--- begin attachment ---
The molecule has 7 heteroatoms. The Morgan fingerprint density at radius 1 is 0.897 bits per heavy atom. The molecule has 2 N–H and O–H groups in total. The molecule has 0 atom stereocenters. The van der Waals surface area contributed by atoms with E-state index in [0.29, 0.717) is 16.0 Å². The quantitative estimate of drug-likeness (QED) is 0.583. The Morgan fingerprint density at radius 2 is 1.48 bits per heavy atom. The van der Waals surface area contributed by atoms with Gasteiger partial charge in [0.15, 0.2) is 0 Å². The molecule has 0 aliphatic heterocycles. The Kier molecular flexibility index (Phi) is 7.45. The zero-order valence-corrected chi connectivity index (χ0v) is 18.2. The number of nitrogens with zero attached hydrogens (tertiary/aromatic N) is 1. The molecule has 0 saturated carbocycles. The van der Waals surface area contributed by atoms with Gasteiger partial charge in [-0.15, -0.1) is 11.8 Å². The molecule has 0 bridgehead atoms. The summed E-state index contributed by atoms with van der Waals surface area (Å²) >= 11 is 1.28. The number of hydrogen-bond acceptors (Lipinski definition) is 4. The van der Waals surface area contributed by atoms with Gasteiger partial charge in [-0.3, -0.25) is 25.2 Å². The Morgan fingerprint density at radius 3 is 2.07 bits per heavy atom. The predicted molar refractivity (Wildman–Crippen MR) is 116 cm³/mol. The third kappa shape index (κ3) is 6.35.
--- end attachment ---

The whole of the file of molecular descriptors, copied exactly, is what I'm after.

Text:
The molecule has 7 heteroatoms. The Morgan fingerprint density at radius 1 is 0.897 bits per heavy atom. The molecule has 2 N–H and O–H groups in total. The molecule has 0 atom stereocenters. The van der Waals surface area contributed by atoms with E-state index in [0.29, 0.717) is 16.0 Å². The quantitative estimate of drug-likeness (QED) is 0.583. The Morgan fingerprint density at radius 2 is 1.48 bits per heavy atom. The van der Waals surface area contributed by atoms with Gasteiger partial charge in [0.15, 0.2) is 0 Å². The molecule has 0 aliphatic heterocycles. The Kier molecular flexibility index (Phi) is 7.45. The zero-order valence-corrected chi connectivity index (χ0v) is 18.2. The number of nitrogens with zero attached hydrogens (tertiary/aromatic N) is 1. The molecule has 0 saturated carbocycles. The van der Waals surface area contributed by atoms with Gasteiger partial charge in [-0.15, -0.1) is 11.8 Å². The molecule has 0 bridgehead atoms. The summed E-state index contributed by atoms with van der Waals surface area (Å²) >= 11 is 1.28. The number of hydrogen-bond acceptors (Lipinski definition) is 4. The van der Waals surface area contributed by atoms with Gasteiger partial charge in [-0.3, -0.25) is 25.2 Å². The Morgan fingerprint density at radius 3 is 2.07 bits per heavy atom. The predicted molar refractivity (Wildman–Crippen MR) is 116 cm³/mol. The third kappa shape index (κ3) is 6.35.